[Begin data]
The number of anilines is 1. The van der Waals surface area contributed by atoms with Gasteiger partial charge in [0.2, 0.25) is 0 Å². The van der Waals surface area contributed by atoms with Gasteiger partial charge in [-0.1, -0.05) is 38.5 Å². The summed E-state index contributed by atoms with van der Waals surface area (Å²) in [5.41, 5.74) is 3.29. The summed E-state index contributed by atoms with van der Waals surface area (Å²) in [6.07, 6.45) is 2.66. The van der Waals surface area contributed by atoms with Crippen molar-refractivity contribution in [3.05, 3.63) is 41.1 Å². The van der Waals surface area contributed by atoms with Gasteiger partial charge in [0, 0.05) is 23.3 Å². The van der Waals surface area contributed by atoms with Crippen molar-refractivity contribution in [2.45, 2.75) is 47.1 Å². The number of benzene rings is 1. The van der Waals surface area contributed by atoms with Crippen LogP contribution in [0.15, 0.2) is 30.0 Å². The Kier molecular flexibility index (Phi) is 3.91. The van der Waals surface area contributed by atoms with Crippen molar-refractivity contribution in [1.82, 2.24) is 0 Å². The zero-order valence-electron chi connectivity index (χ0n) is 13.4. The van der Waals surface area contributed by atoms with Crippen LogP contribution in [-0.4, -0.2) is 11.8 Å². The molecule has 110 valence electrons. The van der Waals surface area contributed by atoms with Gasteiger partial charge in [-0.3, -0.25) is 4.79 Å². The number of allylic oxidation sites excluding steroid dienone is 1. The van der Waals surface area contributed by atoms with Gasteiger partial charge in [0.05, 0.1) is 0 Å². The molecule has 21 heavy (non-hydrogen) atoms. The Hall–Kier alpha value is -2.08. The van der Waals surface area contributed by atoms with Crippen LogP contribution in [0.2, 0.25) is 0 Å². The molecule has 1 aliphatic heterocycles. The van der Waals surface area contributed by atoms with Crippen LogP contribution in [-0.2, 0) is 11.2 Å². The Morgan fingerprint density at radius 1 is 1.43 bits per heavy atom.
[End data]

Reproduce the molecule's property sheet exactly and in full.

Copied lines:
The number of anilines is 1. The van der Waals surface area contributed by atoms with Gasteiger partial charge in [0.2, 0.25) is 0 Å². The van der Waals surface area contributed by atoms with Gasteiger partial charge in [-0.1, -0.05) is 38.5 Å². The summed E-state index contributed by atoms with van der Waals surface area (Å²) in [5.41, 5.74) is 3.29. The summed E-state index contributed by atoms with van der Waals surface area (Å²) in [6.07, 6.45) is 2.66. The van der Waals surface area contributed by atoms with Crippen molar-refractivity contribution in [3.05, 3.63) is 41.1 Å². The van der Waals surface area contributed by atoms with Gasteiger partial charge in [0, 0.05) is 23.3 Å². The van der Waals surface area contributed by atoms with Crippen molar-refractivity contribution in [2.45, 2.75) is 47.1 Å². The number of benzene rings is 1. The van der Waals surface area contributed by atoms with Crippen LogP contribution in [0.15, 0.2) is 30.0 Å². The Kier molecular flexibility index (Phi) is 3.91. The van der Waals surface area contributed by atoms with Crippen molar-refractivity contribution in [1.82, 2.24) is 0 Å². The zero-order valence-electron chi connectivity index (χ0n) is 13.4. The van der Waals surface area contributed by atoms with Crippen LogP contribution in [-0.4, -0.2) is 11.8 Å². The molecule has 110 valence electrons. The van der Waals surface area contributed by atoms with Gasteiger partial charge in [-0.3, -0.25) is 4.79 Å². The number of allylic oxidation sites excluding steroid dienone is 1. The van der Waals surface area contributed by atoms with Gasteiger partial charge in [0.05, 0.1) is 0 Å². The molecule has 21 heavy (non-hydrogen) atoms. The Hall–Kier alpha value is -2.08. The van der Waals surface area contributed by atoms with Crippen LogP contribution in [0.2, 0.25) is 0 Å². The molecule has 1 aliphatic heterocycles. The van der Waals surface area contributed by atoms with Crippen LogP contribution in [-0.2, 0) is 11.2 Å². The Morgan fingerprint density at radius 1 is 1.43 bits per heavy atom.